Laura puts Chorley accent under the microscope

Laura Coleman, left.
Laura Coleman, left.
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The Chorley accent is coming under close scrutiny.

University student Laura Coleman has been rounding up folk throughout the borough in an effort to find out how Chorley people speak.

Laura, 22, a final year student at the University of Manchester, has chosen the project for a dissertation.

“It’s really interesting,” she said.

“I’ve not really analysed the results yet, so I’m not sure if it’s what I’m expecting or not.

“I would say so far, men seem to have what we would think is a more typical Chorley accent than the women.

“There seems to be a difference between the younger speakers and older speakers.

“I’m not sure if that’s because they might have been to university, or maybe just a spread of other factors.

“After I have acoustically analysed the data I will have a clearer picture regarding everything and only then I will be able to see whether there are actually any differences or not between speakers?”

Laura lives with mum
Diane, 48, an admin assistant, dad Andy, 47, an engineer, and sister Sophie, 18, at home in Euxton at weekends and in Manchester during the week. Apart from moving to university, Laura has lived in Euxton all her life.

She attended Primrose Hill Primary School, Euxton, and then Parklands High, Chorley. She has worked part-time at Booths in Chorley town centre, for the last five years.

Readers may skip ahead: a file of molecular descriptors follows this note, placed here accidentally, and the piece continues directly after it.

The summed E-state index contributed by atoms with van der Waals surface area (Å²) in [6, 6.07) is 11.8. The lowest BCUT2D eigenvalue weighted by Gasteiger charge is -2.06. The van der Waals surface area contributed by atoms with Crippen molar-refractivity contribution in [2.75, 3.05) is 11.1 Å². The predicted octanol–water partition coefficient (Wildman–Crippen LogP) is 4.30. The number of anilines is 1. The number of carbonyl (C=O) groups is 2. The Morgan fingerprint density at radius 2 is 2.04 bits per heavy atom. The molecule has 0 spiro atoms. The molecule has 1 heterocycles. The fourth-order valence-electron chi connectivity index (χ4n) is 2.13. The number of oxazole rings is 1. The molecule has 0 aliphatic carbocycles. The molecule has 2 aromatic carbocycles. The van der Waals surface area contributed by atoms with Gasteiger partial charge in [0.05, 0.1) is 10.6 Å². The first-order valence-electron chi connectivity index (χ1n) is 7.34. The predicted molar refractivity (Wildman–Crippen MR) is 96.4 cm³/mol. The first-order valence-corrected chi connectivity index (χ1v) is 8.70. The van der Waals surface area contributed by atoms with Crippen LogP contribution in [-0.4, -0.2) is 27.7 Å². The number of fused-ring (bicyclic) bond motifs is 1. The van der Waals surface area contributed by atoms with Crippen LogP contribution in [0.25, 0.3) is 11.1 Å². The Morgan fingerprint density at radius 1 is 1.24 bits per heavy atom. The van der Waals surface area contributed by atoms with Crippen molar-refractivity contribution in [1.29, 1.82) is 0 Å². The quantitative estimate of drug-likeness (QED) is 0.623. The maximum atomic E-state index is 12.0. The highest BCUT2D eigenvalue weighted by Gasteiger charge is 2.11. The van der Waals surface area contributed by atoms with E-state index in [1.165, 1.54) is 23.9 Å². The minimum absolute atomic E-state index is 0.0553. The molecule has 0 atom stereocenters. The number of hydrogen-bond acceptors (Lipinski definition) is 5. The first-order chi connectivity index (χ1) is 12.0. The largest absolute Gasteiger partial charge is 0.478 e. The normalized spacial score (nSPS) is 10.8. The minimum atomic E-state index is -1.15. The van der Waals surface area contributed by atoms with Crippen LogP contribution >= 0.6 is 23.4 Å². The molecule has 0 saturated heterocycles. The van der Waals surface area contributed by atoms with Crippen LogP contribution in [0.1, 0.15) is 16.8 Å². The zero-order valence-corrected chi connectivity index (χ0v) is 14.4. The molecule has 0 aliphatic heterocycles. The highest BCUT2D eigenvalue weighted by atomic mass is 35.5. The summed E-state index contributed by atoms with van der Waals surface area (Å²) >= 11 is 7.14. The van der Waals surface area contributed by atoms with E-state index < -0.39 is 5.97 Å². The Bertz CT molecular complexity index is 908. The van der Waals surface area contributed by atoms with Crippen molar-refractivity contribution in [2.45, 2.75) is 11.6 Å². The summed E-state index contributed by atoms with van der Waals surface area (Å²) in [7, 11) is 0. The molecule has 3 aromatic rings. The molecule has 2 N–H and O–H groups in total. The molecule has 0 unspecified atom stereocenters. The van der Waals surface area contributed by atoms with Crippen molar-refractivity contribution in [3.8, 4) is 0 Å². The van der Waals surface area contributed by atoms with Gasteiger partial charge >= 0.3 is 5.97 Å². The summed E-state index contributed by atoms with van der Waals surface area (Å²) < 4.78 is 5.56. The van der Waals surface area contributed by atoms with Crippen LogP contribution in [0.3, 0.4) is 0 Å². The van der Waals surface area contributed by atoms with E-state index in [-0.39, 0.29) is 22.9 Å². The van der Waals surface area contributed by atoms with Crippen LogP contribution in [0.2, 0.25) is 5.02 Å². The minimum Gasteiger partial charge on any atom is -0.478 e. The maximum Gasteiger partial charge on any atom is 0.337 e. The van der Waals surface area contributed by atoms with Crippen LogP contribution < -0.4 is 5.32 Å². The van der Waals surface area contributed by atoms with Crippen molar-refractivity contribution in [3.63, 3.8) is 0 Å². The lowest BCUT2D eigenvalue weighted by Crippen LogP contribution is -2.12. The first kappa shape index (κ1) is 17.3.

Laura explained: “I am also trying to get some comments regarding people’s perceptions of the Chorley accent and whether they like it or think they have an accent which is representative of the area.

“I also would like to point out that my research isn’t here to criticise the accent or anything like that, I don’t want anyone to think that.

“We are very much interested in differences in language and documenting what different accents are like and any changes which are going on in the community.

“Linguists do not believe any kind of language or accent is wrong and most of our work is to highlight differences across people and regions and explore why these differences may occur. To us the differences are fascinating.”

Laura said lots of people had been accommodating and helpful.

“I am very appreciative for this,” she said.

“It’s going to be a very challenging couple of months, but I’m sure once May comes round it will be worth it.”